- An iPhone, iPod, iPad, or Android Device. You can check if your device is supported on the Square site.
- An Internet Connection on your device.
- Your finger.
Piwigo is an open sourced gallery package that is specifically designed for one purpose - creating and managing images. It does this one thing extremely well. It is fully featured and fairly easy to set up. The current feature set supports photo uploads, category organization, tagging, browsing by date, privacy settings per photo, many themes and plugins, commenting, multi-language support, stats and management tools, slideshows, metadata support, an API, friendly URLs, and spam filtering.
There are three options for installation.
1) You can download the package from Piwigo's download page
2) From the same page you can download an installation script which you run from your server or
3) You can choose a hosted solution.
In this particular tutorial, I'm using the first option - manually setting up the package. I'm doing this on my localhost on my Mac.
What the Heck IS Multivariate Testing???
Multivariate testing is a way you can test all manner of different permutations of layout and functionality on your site. Unlike A/B testing - which limits you to two variations (like two versions of the same page) - MVT allows you to manage individual elements like block treatments on a Drupal site or the styles on a header or location of graphical elements on a page. The options are pretty much limitless.
When utilising MVT, you need to have a way to track clicks on the different variations. Essentially you use your live Web audience as a test group carving segments to each of the variations and then observing through your traffic monitor what version gets the most clicks or the more desirable path through the site. It is common to use a traffic tracking suite like Omniture or Google Analytics to manage the analysis of the patterns. Often MVT is used by marketing departments to determine the best treatment of pages.
When a variation is determined to be the better, that treatment is adopted and the process starts again.
What Different MVT Methodologies are Out There?
MVT and Drupal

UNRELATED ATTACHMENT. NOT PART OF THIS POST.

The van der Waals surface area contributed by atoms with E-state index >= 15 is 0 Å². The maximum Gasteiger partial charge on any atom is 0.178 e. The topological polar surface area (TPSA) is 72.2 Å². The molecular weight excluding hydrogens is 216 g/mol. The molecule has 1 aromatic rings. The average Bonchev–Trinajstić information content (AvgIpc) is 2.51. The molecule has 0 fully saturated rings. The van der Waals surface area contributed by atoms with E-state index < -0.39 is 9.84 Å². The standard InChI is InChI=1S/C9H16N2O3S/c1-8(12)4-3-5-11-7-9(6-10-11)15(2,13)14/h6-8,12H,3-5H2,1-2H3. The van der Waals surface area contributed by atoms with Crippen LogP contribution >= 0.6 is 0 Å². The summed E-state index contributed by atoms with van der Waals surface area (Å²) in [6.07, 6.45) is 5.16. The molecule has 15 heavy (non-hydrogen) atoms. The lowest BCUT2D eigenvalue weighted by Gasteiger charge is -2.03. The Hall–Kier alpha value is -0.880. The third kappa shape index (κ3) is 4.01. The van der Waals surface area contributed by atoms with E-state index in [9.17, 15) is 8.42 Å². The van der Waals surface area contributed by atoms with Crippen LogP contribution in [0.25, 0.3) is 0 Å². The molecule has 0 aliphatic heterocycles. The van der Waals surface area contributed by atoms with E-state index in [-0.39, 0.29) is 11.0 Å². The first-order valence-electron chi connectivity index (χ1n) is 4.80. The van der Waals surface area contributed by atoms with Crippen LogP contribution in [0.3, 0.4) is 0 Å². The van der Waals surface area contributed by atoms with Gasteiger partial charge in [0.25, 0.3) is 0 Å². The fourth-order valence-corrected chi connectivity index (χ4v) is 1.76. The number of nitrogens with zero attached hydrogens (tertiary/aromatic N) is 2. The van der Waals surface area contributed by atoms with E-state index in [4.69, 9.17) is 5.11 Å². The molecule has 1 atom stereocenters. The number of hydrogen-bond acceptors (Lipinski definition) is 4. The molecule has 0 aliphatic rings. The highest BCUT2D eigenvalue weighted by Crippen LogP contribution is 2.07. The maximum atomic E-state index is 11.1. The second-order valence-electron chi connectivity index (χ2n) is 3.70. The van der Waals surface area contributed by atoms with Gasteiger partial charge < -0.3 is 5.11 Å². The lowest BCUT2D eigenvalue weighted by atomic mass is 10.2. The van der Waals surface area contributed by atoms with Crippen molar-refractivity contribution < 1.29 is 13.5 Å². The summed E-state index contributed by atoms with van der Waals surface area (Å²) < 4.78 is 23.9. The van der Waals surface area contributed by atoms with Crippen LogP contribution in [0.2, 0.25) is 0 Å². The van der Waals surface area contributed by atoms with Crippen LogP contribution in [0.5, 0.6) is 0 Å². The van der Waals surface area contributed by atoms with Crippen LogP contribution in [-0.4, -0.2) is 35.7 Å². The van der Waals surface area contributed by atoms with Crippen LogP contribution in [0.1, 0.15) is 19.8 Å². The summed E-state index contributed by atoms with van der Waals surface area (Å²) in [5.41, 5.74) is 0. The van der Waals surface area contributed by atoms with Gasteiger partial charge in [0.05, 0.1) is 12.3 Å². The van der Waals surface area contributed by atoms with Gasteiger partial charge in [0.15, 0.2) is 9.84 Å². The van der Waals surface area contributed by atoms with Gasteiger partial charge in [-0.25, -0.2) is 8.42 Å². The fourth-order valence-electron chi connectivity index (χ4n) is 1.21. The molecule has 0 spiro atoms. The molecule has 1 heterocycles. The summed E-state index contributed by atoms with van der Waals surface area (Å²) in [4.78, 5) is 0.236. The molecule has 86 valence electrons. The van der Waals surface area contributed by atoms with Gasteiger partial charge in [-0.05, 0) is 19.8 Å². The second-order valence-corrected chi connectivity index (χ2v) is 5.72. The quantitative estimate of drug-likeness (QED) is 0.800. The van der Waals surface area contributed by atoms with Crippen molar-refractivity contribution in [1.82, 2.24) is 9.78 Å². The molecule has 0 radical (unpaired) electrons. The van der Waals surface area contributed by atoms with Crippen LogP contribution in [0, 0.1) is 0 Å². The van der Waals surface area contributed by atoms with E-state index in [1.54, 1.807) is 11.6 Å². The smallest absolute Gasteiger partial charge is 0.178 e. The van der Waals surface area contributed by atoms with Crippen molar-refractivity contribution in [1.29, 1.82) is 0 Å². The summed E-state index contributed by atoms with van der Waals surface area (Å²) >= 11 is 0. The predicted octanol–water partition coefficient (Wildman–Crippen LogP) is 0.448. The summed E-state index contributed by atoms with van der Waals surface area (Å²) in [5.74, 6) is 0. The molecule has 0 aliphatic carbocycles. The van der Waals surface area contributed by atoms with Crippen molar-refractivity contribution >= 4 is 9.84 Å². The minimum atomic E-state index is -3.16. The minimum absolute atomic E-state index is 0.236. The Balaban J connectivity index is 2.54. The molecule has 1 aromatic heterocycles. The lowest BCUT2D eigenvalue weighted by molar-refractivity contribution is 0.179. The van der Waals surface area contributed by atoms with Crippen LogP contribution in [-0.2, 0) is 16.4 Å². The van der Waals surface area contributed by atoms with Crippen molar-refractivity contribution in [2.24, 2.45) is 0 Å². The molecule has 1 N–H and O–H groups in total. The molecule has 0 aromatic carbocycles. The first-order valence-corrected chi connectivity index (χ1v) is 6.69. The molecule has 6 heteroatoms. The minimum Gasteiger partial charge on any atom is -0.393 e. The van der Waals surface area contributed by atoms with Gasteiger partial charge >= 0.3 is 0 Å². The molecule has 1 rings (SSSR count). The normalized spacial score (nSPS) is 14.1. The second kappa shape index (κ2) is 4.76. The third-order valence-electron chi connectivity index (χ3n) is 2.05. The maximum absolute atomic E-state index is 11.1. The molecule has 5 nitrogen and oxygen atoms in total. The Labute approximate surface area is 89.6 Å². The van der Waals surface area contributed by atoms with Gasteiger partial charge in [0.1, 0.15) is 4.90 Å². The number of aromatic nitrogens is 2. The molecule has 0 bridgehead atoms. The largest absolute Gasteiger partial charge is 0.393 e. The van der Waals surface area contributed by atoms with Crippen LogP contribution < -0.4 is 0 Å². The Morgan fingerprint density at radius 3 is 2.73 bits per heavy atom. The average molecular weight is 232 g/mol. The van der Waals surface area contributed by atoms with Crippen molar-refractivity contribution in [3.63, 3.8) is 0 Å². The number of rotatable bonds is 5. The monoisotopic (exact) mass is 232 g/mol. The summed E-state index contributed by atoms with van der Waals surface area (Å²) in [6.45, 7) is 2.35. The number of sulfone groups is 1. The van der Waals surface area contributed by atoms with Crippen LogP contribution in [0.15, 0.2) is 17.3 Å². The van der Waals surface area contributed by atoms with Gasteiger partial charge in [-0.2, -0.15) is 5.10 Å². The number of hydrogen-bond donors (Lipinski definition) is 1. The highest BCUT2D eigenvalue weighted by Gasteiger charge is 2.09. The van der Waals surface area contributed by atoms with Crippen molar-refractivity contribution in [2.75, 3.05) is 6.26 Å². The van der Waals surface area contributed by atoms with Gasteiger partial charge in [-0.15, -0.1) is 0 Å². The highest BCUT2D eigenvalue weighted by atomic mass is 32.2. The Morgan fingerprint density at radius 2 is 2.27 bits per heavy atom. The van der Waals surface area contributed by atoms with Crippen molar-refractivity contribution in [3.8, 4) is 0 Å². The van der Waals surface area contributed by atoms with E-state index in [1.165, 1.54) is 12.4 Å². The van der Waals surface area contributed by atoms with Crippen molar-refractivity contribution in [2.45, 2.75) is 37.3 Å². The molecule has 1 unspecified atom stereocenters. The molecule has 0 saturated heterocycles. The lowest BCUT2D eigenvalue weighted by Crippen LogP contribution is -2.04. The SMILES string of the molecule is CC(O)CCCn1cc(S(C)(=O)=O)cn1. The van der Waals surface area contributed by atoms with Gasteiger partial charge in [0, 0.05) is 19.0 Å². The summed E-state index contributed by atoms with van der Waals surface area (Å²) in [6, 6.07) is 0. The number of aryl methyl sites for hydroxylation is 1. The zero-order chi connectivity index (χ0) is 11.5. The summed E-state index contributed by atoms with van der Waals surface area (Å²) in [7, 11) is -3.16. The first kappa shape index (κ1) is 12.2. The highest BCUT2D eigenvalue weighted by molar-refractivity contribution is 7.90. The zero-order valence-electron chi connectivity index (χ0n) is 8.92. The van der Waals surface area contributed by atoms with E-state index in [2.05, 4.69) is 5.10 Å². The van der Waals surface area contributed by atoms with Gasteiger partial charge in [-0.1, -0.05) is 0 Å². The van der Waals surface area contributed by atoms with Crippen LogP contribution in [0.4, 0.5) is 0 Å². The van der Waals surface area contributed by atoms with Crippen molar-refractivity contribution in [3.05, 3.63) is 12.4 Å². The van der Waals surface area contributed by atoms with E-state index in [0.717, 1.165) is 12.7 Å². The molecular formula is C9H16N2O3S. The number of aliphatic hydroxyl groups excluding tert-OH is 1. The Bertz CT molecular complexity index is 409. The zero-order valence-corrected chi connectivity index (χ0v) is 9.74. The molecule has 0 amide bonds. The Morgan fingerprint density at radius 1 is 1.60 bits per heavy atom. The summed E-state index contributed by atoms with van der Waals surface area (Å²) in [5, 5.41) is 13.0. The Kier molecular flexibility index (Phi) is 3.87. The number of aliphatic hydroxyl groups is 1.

There are quite a few options to make use of multivariate testing with Drupal. Three jumped out when looking at different options.
Google Optimizer seemed to have the strongest combination of inexpensiveness (free) and great features. It is also pretty keen that there is a module out there that makes use of the Optimizer service.
Happy Birthday Examiner! Examiner.com was launched in April of 2008. It is three years old this month. I've had the pleasure of working for the site since December of 2009 helping shepherd the site from Cold Fusion to Drupal 7.
Last week represented a significant release for Examiner.com. The site made its first major shift in look and feel since its summer 2010 release in Drupal 7. This came after a launch partnership with Facebook comments a few weeks back. The site now has a combination of Drupal comments (on pages that already had comments) and Facebook comments on any node that doesn't have a comment yet.
The Home Page
This is the first step in a series of site updates that will give the Examiner.com visitor an improved experience. The updated look has a cleaner and easier to use header. It is tighter with the menu more closely integrated with the header itself. The advertisement has been taken out fo the header and put directly above the main content area. The colour scheme itself makes the page feel much more open and inviting. Rounded corners have been removed from the design. There are plans to overhaul all the blocks on the site as well. The login block has been moved to the top of the header as has the invitation to write for Examiner.